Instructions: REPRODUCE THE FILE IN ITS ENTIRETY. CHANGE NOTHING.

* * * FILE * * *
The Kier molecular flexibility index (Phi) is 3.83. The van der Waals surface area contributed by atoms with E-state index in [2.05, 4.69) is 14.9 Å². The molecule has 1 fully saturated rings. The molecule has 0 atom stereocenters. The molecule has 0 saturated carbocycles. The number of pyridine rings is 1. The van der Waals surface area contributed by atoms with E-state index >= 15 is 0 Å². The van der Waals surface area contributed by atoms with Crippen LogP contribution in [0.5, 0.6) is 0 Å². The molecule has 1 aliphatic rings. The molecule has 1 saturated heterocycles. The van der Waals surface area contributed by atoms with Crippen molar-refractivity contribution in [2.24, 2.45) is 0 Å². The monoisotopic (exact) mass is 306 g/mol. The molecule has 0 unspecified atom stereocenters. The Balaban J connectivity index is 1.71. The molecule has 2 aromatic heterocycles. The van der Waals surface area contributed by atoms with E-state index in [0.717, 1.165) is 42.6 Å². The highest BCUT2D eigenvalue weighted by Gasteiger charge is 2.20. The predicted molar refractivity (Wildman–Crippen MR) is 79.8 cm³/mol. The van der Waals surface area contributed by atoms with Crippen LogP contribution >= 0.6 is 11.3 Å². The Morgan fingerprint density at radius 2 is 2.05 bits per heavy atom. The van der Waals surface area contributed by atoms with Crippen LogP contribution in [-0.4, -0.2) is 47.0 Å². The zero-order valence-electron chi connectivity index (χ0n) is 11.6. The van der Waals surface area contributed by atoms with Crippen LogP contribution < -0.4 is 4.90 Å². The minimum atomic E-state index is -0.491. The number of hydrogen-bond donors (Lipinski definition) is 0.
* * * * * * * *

The Kier molecular flexibility index (Phi) is 3.83. The van der Waals surface area contributed by atoms with E-state index in [2.05, 4.69) is 14.9 Å². The molecule has 1 fully saturated rings. The molecule has 0 atom stereocenters. The molecule has 0 saturated carbocycles. The number of pyridine rings is 1. The van der Waals surface area contributed by atoms with E-state index >= 15 is 0 Å². The van der Waals surface area contributed by atoms with Crippen LogP contribution in [0.5, 0.6) is 0 Å². The molecule has 1 aliphatic rings. The molecule has 1 saturated heterocycles. The van der Waals surface area contributed by atoms with Crippen molar-refractivity contribution in [2.24, 2.45) is 0 Å². The monoisotopic (exact) mass is 306 g/mol. The molecule has 0 unspecified atom stereocenters. The Balaban J connectivity index is 1.71. The molecule has 2 aromatic heterocycles. The van der Waals surface area contributed by atoms with E-state index in [0.717, 1.165) is 42.6 Å². The highest BCUT2D eigenvalue weighted by Gasteiger charge is 2.20. The predicted molar refractivity (Wildman–Crippen MR) is 79.8 cm³/mol. The van der Waals surface area contributed by atoms with Crippen LogP contribution >= 0.6 is 11.3 Å². The Morgan fingerprint density at radius 2 is 2.05 bits per heavy atom. The van der Waals surface area contributed by atoms with Crippen LogP contribution in [-0.4, -0.2) is 47.0 Å². The zero-order valence-electron chi connectivity index (χ0n) is 11.6. The van der Waals surface area contributed by atoms with Crippen LogP contribution < -0.4 is 4.90 Å². The minimum atomic E-state index is -0.491. The number of hydrogen-bond donors (Lipinski definition) is 0.